So I came clean and made it Facebook official tonight. After months of trying to resolve conflict – and really more than a year of being aware that there is a figurative warning signal blaring on the ship we’re on – I finally admitted to the world that our family is leaving Classical Conversations.
OK, I realize that to those of you who follow the blog because you just know and like our family… or you really want to know more about the random facts of our life… or you consider us a cautionary tale with way more livestock and poop stories than the average life… this type of an announcement might seem like WAY OVERKILL. And you’d be right, if you live in a normal world.
But, well, we aren’t normal and haven’t been for quite some time! Our CC community has been our core group of people who lock arms and live life together. In defense of those relationships, and because I loved them so much that I wanted to do everything in my power to promote community and make it achievable for others, I’ve served as an AR, SR, Director, Tutor, and parent in a revolving fashion for the last eight years.
I was one who proudly proclaimed, “I’ve drunk the CC Kool-aid.”
And here’s the thing – CC is pretty darn amazing! I don’t even care that this corporation that started in the basement of Leigh Bortins’ home has made literally millions off of their method. America is a capitalistic country and it’s a brilliant idea. Community meets a need (and it’s a huge need in the home schooling world because if we don’t get around other people we find ourselves going a little crazy while crocheting and wearing our denim jumpers).
(Disclosure. I really do crochet.)
(Secondary Disclosure. I haven’t worn a jumper since I was a child and I kind of miss them. Especially the ones that were one piece with an elastic waistband and had shoulder ties. I’m talking hot 70s action here.)
The CC curriculum is amazing. Like totally. And the community – if you’re in a community that’s healthy – it’s literally life changing. My local community has been the group of people that has remained constant for my kids, for my family, the ones we go to when we’re sick, when we need to borrow power tools, when we want to scream that our families are driving us crazy, and when we want to brag on our kids or the fact that we finally got all the clean laundry folded and off the sofa!
They’re my peeps.
But in our case, even though we’ve been running a CC community as close to the DLG and book as I’ve ever known… we got crossways with our state leadership. This isn’t the time for great details, but suffice to say it was big and it was wrong and at the end, due (I think) to a really prideful heart and perspective, there was just no way to move forward.
God had to make that really clear to us that the dream was dead because, well… as a family we tend to take stubbornness and loyalty to a fairly outrageous level. (Don’t even ask me to show you our tax returns for my CC work for the last eight years. You’ll decide we’re extremely stupid and I can tell you Dave Ramsey would not be proud.)
Enough of that.
Now I’ve come out of the closet and we have admitted we’re leaving CC, the next question people are asking is, “What are you doing instead?”
I don’t know.
I wish I knew, and I’m deep in research mode. But I don’t know how we’re going to handle the future for our rising Challenge B, Foundations/Essentials, and Foundations students. (And I have to train myself to be normal again and say things like 8th grade…) BUT I do know a few things… if I don’t start with the philosophical stuff we’ll be doomed to curriculum hopping and that’s not something I have time or energy to do.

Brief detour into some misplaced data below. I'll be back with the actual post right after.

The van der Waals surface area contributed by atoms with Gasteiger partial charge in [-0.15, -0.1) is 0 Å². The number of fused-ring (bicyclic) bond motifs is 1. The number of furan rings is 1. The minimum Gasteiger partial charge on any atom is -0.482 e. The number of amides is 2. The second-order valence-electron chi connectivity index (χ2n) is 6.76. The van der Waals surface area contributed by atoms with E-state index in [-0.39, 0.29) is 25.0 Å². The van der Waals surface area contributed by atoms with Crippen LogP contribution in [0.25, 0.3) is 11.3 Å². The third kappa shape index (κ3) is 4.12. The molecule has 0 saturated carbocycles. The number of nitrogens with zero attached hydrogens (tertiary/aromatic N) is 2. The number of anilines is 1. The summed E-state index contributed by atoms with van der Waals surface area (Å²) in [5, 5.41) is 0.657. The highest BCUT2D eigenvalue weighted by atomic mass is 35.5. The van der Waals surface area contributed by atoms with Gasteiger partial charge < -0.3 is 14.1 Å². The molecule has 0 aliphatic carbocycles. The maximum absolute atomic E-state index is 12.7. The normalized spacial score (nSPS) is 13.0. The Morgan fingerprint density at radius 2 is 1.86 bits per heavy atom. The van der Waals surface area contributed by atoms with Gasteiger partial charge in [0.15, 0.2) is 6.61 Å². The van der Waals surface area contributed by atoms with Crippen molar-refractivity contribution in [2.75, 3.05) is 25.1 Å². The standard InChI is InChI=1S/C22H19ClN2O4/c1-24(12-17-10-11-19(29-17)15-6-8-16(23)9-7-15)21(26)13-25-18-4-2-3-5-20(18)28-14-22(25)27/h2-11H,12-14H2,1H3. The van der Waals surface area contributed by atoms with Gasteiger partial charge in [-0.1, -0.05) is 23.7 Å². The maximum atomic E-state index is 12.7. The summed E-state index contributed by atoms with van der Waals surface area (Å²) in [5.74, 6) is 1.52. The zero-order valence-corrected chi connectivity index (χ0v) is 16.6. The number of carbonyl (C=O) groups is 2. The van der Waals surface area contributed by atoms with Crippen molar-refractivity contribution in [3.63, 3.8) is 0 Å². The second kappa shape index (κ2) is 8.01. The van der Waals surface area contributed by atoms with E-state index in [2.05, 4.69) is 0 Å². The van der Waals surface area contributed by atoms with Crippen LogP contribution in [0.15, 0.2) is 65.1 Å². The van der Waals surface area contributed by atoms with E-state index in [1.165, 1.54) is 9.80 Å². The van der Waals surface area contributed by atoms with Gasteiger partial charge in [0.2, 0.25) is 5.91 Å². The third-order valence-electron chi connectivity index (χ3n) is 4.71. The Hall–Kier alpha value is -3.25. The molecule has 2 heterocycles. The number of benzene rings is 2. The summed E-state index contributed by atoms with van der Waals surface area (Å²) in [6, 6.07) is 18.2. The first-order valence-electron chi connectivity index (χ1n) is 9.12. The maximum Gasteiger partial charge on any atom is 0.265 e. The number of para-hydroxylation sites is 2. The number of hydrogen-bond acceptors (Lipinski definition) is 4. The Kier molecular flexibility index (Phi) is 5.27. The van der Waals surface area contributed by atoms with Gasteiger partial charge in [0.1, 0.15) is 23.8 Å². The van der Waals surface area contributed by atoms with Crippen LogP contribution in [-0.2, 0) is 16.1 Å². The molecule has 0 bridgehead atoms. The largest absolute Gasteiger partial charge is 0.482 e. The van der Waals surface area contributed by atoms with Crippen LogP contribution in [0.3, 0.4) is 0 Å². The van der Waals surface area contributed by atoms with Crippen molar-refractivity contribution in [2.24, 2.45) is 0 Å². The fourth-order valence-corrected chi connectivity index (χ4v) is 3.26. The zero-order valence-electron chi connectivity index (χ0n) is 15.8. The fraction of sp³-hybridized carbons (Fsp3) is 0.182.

Set me on a path and let me go already.
So, for those who are hopping over to this blog because I went public with our exit, let me tell you a few things that I’m researching and reading as we figure out our next direction.
Consider This by Karen Glass
Classical Christian Education Made Approachable by Classical Conversations, Inc.
The Well-Trained Mind by Susan Wise Bauer
Awakening Wonder: A Classical Guide to Truth, Goodness, and Beauty by Stephen R. Turley
Norms and Nobility by David Hicks.
ETA: For the Children’s Sake by Susan Schaeffer Macaulay
(Now’s the time I admit The Well-Trained Mind left me sucking my thumb in a corner and crying for my mama when I tried to read it several years ago. I used it as a booster seat for several years. And now I’m hoping I’m grown up enough to not run away and hide again.)
(I also am scared of Norms and Nobility. Like a lot. But page 107 is the start of this lovely sample curriculum plan and it doesn’t look so scary so far!)
We’re looking at curriculums: Claritas Academy, Ambleside Online, Ambrose, Classical Academic Press, etc.
We’re listening to podcasts from the Circe Institute, Classical Academic Press, Institute for Excellence in Education, Your Morning Basket, etc.
We’re researching like nobody’s business and talking to people who’ve graduated their kids out of high school already. We’re praying for discernment for what will fit our kids best. We’re living in freedom and refusing to be muzzled by disappointment in our decision.
It’s kind of a big deal in our world.
My goal is to work through these thoughts in a way that is relatively public because I’m realizing I’m not the only one who is struggling with these things… I’m not the only one who is so conscious that these children need an excellent education on learning to value that which is true and beautiful and good… or who wants community but also wants freedom!
So, in light of that last thought, here’s the Scripture that a sweet friend send to me today after we went public with our decision:
Freedom in Christ// “It is for freedom that Christ has set us free. Stand firm, then, and do not let yourselves be burdened again by a yoke of slavery.” Galatians 5:1
You’re not alone. Neither am I. And we’re going to taste some freedom.